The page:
Monday, March 24, 2008

Monday Poetry Stretch - Tanka

Tanka is a form of Japanese poetry that has been practiced for more than 1000 years. Tanka are composed of 31 syllables in a 5/7/5/7/7 format. Most tanka focus on a single event of some significance.

In her article Tanka as Diary, Amelia Fielden writes:
Tanka, meaning ‘short song’, is a 1300 year old Japanese form of lyric poetry. Non-rhyming, it is composed in Japanese in five phrases of 5/7/5/7/7 syllables.

In English, tanka are normally written in five lines, also without (contrived) rhyme, but in a flexible short/long/short/long/long rhythm. Due to dissimilarities between the two languages, it is preferable not to apply the thirty-one syllable standard of the Japanese poems, to tanka in English. Around twenty-one plus/minus syllables in English produces an approximate equivalent of the essentially fragmentary tanka form, and its lightness. To achieve a “perfect twenty-one”, one could write five lines in 3/5/3/5/5 syllables. If the resulting tanka sounds natural, then that’s fine. However, the syllable counting does not need to be so rigid. Though no line should be longer than seven syllables, and one should try to maintain the short/long/short/long/long rhythm, variations such as 2/4/3/5/5 or 4/6/3/6/7 or 3/6/4/5/6 syllable patterns can all make good tanka.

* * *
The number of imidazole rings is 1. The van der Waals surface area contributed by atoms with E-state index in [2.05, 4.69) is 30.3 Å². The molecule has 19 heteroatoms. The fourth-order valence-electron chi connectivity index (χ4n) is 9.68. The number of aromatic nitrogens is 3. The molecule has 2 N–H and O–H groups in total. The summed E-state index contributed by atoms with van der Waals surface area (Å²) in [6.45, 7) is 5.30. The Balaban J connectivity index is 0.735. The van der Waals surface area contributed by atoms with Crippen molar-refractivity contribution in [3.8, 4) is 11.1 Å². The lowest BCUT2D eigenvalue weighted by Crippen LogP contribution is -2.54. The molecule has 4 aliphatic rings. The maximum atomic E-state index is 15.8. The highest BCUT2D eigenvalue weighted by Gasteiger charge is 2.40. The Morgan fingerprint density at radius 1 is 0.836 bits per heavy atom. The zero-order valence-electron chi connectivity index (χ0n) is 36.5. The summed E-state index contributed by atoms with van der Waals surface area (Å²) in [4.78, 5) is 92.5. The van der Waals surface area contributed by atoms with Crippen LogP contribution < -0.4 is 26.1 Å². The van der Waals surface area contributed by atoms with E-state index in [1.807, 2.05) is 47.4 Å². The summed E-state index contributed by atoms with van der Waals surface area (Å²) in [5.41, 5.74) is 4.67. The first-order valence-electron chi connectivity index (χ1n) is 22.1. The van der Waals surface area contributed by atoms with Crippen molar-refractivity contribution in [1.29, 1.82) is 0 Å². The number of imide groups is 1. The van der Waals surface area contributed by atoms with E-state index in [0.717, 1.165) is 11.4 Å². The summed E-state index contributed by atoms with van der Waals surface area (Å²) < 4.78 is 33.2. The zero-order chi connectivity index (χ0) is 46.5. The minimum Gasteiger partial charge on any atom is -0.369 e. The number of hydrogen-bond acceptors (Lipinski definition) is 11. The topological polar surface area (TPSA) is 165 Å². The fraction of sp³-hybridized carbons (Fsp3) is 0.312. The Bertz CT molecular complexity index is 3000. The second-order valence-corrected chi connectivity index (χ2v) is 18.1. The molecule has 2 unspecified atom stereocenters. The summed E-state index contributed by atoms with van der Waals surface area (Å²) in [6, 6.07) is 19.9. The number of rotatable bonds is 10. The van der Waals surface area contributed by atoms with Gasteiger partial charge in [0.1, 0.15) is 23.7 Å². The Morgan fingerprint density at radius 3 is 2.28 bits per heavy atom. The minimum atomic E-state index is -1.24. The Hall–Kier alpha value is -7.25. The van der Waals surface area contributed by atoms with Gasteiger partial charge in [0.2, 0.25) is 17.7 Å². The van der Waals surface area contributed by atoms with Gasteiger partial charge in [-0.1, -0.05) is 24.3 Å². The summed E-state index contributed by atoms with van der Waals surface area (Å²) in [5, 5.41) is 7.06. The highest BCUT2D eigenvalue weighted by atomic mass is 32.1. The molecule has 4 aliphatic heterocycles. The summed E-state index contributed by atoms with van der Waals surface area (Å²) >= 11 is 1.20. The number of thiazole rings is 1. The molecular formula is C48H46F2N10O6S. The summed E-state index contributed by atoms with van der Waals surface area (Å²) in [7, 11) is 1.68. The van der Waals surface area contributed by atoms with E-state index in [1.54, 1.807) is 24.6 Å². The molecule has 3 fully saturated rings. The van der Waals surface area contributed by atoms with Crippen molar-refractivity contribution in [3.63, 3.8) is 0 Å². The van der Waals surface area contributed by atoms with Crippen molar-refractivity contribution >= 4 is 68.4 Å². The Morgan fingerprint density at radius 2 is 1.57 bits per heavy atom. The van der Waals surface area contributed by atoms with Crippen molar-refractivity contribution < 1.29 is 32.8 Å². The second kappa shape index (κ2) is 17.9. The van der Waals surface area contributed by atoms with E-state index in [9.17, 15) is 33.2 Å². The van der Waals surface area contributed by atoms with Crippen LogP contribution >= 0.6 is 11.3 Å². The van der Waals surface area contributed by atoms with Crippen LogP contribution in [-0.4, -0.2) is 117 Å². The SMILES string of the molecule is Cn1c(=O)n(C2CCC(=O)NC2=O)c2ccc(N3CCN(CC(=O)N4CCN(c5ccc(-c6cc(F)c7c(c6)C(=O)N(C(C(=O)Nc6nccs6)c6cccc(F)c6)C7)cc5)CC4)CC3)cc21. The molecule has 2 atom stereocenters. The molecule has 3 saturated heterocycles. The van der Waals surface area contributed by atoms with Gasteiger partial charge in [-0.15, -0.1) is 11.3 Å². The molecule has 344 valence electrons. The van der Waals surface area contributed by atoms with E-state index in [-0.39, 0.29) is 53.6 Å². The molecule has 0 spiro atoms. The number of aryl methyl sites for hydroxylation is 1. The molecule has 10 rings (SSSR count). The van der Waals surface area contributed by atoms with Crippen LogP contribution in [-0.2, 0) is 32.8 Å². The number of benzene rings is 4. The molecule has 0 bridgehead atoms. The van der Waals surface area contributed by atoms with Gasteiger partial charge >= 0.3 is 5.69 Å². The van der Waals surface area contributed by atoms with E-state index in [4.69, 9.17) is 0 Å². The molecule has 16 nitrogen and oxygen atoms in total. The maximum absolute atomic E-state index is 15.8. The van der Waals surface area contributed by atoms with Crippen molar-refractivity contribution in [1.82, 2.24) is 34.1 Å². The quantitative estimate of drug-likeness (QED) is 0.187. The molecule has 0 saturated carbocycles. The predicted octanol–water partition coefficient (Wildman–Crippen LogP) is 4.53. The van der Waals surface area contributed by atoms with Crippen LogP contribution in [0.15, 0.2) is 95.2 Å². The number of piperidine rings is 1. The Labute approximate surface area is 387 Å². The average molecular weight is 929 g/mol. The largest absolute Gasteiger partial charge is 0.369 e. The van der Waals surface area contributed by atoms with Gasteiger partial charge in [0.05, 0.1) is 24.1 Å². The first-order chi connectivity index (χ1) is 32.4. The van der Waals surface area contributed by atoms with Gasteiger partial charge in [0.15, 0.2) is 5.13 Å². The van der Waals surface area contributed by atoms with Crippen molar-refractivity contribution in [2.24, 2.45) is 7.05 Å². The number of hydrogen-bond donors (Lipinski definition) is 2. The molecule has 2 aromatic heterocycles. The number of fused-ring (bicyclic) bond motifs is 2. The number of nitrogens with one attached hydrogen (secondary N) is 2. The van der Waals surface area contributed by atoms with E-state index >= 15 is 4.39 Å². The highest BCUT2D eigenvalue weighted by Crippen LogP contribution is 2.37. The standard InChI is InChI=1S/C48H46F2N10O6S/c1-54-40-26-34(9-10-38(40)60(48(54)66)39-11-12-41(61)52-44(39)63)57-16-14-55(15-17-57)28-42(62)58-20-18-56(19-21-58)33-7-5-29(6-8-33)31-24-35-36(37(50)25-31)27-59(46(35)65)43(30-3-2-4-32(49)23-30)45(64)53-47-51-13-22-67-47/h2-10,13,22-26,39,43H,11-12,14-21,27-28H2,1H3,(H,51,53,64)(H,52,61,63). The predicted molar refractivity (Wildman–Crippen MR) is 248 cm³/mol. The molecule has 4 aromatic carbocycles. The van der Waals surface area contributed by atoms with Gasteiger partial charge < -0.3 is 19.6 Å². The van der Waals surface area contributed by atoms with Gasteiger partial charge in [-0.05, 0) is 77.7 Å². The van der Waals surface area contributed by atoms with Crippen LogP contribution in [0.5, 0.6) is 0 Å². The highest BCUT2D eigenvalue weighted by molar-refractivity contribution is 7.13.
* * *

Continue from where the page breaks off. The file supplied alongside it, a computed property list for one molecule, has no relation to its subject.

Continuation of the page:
Tanka Online has a wonderful Quick Start Guide to Writing Tanka.

Will you write some tanka with us this week? What will you write about? Leave me a comment about your poem(s) and I will post the results here later this week.


  1. Thanks for the links and a new poetry form to try.

  2. Tricia, once again thanks for a great stretch. Mine is inspired by a picture of a sax player, at


  3. By some miracle, I actually managed to get something out for this one. Thanks, Tricia!

    My tanka

  4. I struggled on this one! But my attempts are at

  5. Tricia,

    I've been working on this poetry stretch--albeit...not too successfully. I hope I'll have a tanka or two to post for Poetry Friday.